The lack of hierarchy in companies extends right to the top. Mr Kreutzer explains how his workers “just pop up and knock on my door”. He carries on: “They feel responsible for the company. And I want to put myself in situations where I receive the unpolished truth.”

Worker participation in the strategy of companies is an important factor. Employees sit on the boards of many Nordic companies thanks to a heavy trade union presence. But executives say the relationship has matured in recent years, allowing companies to make big restructurings with the co-operation of workers. Jorgen Buhl Rasmussen, chief executive of Carlsberg, the Danish brewer, says: “I think there's a better understanding on both sides today: it's less about conflict. It's quite easy to add people in good times but also to adjust downwards in tougher times.”

If demand were down 30 per cent at a company, executives and employees would discuss whether to cut the same percentage of jobs or make 60 per cent work half-time, says Ms Breiby by way of example. She adds: “There are really grown-up discussions between management and workers. They solve the problem together.”

Pontus Braunerhjelm, economics professor at Sweden's Royal Institute of Technology, says the success of Nordic companies suggests their informal management style provides a competitive advantage. But as groups such as Nokia and Ericsson have expanded across the globe, not everyone has found the Nordic way to their liking. “People from other cultures sometimes find it a little imprecise in terms of who is taking responsibility, what is the order, what is the objective?” he says.

Some critics question whether Nordic capitalism is quite as unique as its boosters claim and point out that the region has been retreating from some of the characteristics that set it apart. “Nordic businesses are not that different from those in other parts of Europe,” says Fredrick Erixon, director of the European Centre for International Political Economy, a free-market think-tank based in Stockholm and Brussels. “They are driven by the same forces as everywhere else.”

Indeed, far from exporting their model to the rest of the world, some Nordic countries are trying to overhaul their economies and import elements of the Anglo-Saxon system. In Sweden, for example, a centre-right government has been in power since 2006 with a mandate to reduce the country's tax burden – one of the highest in Europe – and make the labour market more flexible.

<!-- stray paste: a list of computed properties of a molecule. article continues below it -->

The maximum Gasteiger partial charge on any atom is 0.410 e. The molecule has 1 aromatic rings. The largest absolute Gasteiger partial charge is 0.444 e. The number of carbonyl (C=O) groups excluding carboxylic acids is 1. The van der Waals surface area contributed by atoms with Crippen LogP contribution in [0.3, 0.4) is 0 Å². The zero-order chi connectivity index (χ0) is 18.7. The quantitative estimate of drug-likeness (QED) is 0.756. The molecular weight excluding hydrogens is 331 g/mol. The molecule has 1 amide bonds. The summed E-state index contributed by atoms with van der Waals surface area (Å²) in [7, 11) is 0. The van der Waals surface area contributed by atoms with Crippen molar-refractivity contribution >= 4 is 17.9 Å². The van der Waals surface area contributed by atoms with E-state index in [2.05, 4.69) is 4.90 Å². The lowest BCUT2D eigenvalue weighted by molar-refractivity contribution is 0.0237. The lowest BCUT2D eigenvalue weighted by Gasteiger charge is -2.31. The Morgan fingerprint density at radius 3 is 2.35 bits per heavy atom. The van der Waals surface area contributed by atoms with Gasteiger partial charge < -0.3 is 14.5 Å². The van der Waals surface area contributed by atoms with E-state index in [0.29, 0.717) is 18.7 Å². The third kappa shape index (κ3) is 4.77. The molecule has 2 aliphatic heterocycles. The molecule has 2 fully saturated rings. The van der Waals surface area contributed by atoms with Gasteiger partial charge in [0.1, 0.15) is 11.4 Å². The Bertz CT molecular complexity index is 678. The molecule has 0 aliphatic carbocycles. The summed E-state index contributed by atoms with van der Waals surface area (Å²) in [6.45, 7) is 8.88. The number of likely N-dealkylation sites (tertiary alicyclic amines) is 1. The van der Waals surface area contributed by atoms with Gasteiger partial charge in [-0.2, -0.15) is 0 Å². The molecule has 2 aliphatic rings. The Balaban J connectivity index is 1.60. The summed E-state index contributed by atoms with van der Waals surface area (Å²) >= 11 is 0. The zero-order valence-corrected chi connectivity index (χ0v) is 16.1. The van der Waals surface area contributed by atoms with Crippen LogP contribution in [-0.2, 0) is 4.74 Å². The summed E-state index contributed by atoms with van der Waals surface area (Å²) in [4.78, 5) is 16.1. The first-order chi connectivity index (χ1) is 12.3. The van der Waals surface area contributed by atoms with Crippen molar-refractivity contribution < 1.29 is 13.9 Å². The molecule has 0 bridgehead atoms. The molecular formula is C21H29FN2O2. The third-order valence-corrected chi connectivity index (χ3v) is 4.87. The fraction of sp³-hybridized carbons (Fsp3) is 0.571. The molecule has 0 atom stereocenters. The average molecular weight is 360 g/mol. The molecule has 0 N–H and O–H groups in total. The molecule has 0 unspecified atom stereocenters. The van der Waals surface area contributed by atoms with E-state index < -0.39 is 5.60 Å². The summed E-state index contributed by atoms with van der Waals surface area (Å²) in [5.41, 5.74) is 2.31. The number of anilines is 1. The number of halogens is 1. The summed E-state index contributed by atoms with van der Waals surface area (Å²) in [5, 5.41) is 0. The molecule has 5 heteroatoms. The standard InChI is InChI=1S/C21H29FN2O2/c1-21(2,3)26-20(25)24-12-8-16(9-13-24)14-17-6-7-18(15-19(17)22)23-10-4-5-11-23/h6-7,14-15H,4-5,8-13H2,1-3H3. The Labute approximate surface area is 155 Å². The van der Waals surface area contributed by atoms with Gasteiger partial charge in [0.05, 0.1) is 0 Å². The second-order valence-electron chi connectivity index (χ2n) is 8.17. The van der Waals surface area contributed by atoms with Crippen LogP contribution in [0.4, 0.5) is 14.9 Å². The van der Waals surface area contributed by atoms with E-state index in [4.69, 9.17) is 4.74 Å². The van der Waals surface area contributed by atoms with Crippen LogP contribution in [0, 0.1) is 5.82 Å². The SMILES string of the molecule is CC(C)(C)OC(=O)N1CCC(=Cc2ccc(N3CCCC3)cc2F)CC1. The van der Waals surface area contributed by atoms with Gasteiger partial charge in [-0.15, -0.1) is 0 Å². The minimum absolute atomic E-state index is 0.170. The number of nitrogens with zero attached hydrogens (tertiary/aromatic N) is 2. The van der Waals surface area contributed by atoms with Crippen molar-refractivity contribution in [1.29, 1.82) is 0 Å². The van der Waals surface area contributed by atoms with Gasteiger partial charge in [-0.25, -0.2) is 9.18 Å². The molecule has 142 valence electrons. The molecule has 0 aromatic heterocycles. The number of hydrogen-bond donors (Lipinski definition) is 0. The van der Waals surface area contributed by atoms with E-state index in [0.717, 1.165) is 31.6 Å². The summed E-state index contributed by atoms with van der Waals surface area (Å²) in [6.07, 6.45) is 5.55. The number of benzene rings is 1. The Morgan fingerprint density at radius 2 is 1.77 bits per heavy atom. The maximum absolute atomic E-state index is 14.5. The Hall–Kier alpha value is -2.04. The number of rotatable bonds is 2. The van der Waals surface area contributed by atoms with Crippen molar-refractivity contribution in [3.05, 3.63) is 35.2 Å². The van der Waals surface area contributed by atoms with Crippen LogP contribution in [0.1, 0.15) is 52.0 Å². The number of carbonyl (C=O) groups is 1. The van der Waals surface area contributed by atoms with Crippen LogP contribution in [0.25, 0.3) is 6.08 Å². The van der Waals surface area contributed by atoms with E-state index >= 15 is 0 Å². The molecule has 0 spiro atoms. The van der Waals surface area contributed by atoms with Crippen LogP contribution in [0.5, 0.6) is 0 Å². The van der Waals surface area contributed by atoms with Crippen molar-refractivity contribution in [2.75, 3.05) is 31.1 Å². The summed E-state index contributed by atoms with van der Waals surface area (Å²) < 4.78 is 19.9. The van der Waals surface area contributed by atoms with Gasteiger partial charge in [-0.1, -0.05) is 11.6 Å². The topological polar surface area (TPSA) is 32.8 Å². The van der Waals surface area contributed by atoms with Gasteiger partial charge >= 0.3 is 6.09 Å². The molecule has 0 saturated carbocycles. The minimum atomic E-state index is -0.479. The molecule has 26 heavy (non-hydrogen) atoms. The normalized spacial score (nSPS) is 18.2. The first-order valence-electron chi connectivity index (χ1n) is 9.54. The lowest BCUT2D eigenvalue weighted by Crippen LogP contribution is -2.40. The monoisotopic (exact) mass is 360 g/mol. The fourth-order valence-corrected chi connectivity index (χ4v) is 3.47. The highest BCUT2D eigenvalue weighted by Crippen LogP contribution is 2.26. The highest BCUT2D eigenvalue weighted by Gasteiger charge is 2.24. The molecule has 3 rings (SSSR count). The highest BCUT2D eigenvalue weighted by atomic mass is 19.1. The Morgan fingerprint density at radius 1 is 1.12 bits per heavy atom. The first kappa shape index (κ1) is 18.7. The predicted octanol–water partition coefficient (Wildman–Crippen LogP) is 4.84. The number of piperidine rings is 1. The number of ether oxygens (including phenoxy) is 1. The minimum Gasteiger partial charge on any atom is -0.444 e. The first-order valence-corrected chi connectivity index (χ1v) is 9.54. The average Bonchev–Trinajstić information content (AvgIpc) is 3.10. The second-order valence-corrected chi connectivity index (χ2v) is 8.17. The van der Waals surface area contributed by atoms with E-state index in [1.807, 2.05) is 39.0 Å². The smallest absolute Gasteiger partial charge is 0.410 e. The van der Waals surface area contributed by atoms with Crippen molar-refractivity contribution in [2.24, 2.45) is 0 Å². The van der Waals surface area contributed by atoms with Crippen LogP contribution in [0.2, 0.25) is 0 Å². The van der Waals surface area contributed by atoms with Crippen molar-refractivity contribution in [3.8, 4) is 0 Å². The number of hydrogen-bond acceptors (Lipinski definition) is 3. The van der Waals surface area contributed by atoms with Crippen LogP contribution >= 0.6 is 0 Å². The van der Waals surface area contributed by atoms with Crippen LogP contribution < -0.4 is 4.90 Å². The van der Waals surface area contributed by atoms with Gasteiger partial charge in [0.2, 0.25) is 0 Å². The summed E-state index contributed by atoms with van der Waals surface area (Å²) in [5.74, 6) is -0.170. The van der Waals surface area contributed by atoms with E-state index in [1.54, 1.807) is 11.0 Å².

The region has also historically relied on big companies and has been poor at generating smaller entrepreneurial businesses – a weakness in generating employment
The generous social welfare net that underpins Nordic capitalism is meanwhile facing increasing pressure from an ageing population and the cultural homogeneity that makes the consensus-based system possible is being unsettled by increasing immigration. “There are certain weaknesses in the Nordic model and they are being ‘stress-tested' by globalisation,” says Prof Braunerhjelm.

Economic data show that Nordic countries have so far fared little better, and in some cases worse, than the US and UK during the current downturn. Nordic manufacturers have cut jobs as aggressively as rivals elsewhere, driving unemployment to more than 9 per cent in Sweden and Finland. Economists forecast that Sweden's economy will have contracted by 6 per cent from a year earlier when the country releases second-quarter data tomorrow, similar to the 5.6 per cent drop revealed for the UK last week.

But while the region has not been insulated from the crisis, Nordic countries have a record of bouncing back strongly from economic turmoil. Sweden has been held up as a role model for its successful response to a regional financial crisis in the early 1990s, with a mixture of enforced recapitalisations and nationalisation.

That success has been undermined somewhat by a fresh barrage of bad loans facing Swedish banks that lent heavily to the troubled Baltic countries. But Mr Ollila says there are still lessons from how Nordic countries tackled their 1990s crisis. Politicians did not resort to protectionism and took bold decisions: Sweden and Finland applied for European Union membership in the middle of that downturn.

Mr Ollila says he hopes policymakers today will also take the unselfish approach: “It would be very much on my wish-list for Europe. You don't look at how good you are yourself but you look at the world as a whole.”

This open approach may have much to commend it in the current crisis. But while it may be interesting for foreigners such as the US banker to look at the Nordic model, it appears difficult to emulate it. One leading Nordic businessman says the region's capitalism is not exportable as it is so rooted in the traditions of all the countries: “You are talking about small, egalitarian countries with good education systems. That hardly applies anywhere else in the world. So you can admire it but replicating it is very tricky.”